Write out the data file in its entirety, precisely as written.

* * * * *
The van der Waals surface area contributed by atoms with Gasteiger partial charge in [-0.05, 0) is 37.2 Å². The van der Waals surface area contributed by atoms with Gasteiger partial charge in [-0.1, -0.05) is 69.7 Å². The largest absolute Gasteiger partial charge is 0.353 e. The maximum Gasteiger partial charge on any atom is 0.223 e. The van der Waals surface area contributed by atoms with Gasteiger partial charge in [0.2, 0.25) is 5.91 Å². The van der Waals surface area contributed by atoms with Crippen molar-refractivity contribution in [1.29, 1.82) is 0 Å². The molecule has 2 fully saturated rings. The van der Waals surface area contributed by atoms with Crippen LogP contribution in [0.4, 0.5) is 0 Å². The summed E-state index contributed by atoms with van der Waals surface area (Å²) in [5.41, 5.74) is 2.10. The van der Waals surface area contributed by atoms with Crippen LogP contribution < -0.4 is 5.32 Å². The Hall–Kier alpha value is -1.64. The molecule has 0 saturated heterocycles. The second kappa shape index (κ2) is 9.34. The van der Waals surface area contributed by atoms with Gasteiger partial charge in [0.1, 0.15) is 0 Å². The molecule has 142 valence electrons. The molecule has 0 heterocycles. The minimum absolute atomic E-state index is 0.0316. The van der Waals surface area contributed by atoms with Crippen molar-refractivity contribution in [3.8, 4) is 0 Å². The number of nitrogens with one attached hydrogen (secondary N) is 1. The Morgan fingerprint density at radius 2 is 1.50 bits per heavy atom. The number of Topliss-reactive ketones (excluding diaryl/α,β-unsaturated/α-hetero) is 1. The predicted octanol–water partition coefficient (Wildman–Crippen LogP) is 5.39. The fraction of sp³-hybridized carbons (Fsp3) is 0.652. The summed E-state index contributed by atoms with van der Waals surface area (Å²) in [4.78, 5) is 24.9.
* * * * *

The van der Waals surface area contributed by atoms with Gasteiger partial charge in [-0.05, 0) is 37.2 Å². The van der Waals surface area contributed by atoms with Gasteiger partial charge in [-0.1, -0.05) is 69.7 Å². The largest absolute Gasteiger partial charge is 0.353 e. The maximum Gasteiger partial charge on any atom is 0.223 e. The van der Waals surface area contributed by atoms with Gasteiger partial charge in [0.2, 0.25) is 5.91 Å². The van der Waals surface area contributed by atoms with Crippen molar-refractivity contribution in [1.29, 1.82) is 0 Å². The molecule has 2 fully saturated rings. The van der Waals surface area contributed by atoms with Crippen LogP contribution in [0.4, 0.5) is 0 Å². The summed E-state index contributed by atoms with van der Waals surface area (Å²) in [5.41, 5.74) is 2.10. The van der Waals surface area contributed by atoms with Crippen LogP contribution < -0.4 is 5.32 Å². The Hall–Kier alpha value is -1.64. The molecule has 0 saturated heterocycles. The second kappa shape index (κ2) is 9.34. The van der Waals surface area contributed by atoms with Gasteiger partial charge in [0.1, 0.15) is 0 Å². The molecule has 142 valence electrons. The molecule has 0 heterocycles. The minimum absolute atomic E-state index is 0.0316. The van der Waals surface area contributed by atoms with Crippen molar-refractivity contribution in [3.8, 4) is 0 Å². The number of nitrogens with one attached hydrogen (secondary N) is 1. The Morgan fingerprint density at radius 2 is 1.50 bits per heavy atom. The number of Topliss-reactive ketones (excluding diaryl/α,β-unsaturated/α-hetero) is 1. The predicted octanol–water partition coefficient (Wildman–Crippen LogP) is 5.39. The fraction of sp³-hybridized carbons (Fsp3) is 0.652. The summed E-state index contributed by atoms with van der Waals surface area (Å²) in [4.78, 5) is 24.9.